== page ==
MONDAY, Dec. 1, 2003 (HealthDayNews) -- New computer-aided diagnosis (CAD) systems that help doctors analyze mammograms and ultrasound breast scans may improve the ability to detect breast cancer and track changes in a woman's breast over time.
These systems, designed by University of Michigan Health System (UMHS) scientists, are in various stages of development. The UMHS scientists presented an update on their research on Dec. 1 at the annual meeting of the Radiological Society of North America in Chicago.
Among the test results, the UMHS team says one of their CAD systems improved the ability of highly experienced radiologists to distinguish cancerous tumors from benign growths on ultrasound breast scans. These scans are often used after a suspicious finding on a mammogram to help doctors decide if they need to do a biopsy.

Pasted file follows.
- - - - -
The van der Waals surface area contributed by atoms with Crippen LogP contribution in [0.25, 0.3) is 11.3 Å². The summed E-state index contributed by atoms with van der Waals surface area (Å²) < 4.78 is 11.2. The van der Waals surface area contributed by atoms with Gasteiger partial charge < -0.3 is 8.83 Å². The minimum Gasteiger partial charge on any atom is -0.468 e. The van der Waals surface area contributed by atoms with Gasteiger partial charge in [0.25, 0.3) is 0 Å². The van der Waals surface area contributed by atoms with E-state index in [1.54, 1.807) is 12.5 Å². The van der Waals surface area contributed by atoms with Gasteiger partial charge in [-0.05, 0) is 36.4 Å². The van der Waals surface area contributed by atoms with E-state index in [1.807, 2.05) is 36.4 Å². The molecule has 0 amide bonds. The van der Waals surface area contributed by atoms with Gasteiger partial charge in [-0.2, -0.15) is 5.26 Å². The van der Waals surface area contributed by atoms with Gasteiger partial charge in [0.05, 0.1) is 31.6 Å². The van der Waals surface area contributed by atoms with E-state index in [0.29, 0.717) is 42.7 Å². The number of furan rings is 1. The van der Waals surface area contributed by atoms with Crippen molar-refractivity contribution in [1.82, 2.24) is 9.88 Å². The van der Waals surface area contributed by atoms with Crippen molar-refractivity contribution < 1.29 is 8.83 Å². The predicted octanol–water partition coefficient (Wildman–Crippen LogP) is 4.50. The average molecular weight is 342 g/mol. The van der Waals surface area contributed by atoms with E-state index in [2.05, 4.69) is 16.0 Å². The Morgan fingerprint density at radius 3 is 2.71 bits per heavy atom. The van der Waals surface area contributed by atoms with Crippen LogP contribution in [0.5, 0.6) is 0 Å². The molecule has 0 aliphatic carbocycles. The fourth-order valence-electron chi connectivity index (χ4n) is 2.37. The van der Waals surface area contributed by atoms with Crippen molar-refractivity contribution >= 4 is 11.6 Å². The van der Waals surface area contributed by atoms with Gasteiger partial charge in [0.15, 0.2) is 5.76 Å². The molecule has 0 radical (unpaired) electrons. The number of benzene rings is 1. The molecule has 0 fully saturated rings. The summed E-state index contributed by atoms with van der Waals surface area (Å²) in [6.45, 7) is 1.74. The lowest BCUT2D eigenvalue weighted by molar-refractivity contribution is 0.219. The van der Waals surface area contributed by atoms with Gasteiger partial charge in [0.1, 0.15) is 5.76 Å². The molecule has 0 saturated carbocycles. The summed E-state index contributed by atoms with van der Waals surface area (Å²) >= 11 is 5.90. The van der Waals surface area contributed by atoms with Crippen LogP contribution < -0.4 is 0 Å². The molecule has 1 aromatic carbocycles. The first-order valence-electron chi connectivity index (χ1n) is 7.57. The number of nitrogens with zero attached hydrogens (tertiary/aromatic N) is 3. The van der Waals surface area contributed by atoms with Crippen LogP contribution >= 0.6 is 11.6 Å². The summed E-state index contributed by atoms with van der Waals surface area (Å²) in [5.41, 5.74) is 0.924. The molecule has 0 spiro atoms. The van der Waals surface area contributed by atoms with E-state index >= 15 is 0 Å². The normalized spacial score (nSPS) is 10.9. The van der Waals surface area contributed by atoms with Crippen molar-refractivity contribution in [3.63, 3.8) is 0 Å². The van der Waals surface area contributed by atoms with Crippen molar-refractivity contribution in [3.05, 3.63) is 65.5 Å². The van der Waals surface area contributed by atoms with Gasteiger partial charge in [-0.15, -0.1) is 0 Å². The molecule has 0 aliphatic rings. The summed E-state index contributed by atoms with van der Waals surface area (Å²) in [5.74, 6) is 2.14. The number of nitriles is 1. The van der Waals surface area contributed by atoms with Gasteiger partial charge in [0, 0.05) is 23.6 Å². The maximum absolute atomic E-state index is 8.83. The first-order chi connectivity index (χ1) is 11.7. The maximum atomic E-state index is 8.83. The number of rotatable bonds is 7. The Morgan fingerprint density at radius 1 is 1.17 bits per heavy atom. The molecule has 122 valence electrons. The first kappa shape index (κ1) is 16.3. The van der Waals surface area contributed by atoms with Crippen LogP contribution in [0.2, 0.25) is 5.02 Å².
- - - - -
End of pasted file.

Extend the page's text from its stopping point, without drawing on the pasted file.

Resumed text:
In such cases, the assistance offered by the CAD system could mean that fewer women with benign disease would need to have an invasive biopsy procedure.
"In the near future, it won't be possible for computers to replace radiologists for this kind of test, because a radiologist looks at the patient's entire case, not just her ultrasound images. But if radiologists work with computers, they could improve their accuracy and spare some women benign autopsies," UMHS associate research professor Berkman Sahiner says in a prepared statement.
Sahiner suggests that since the ultrasound CAD system helped highly experienced breast radiologists, it may be able to prove even more helpful to less experienced doctors.
Here's where you can learn more about breast cancer detection and diagnosis.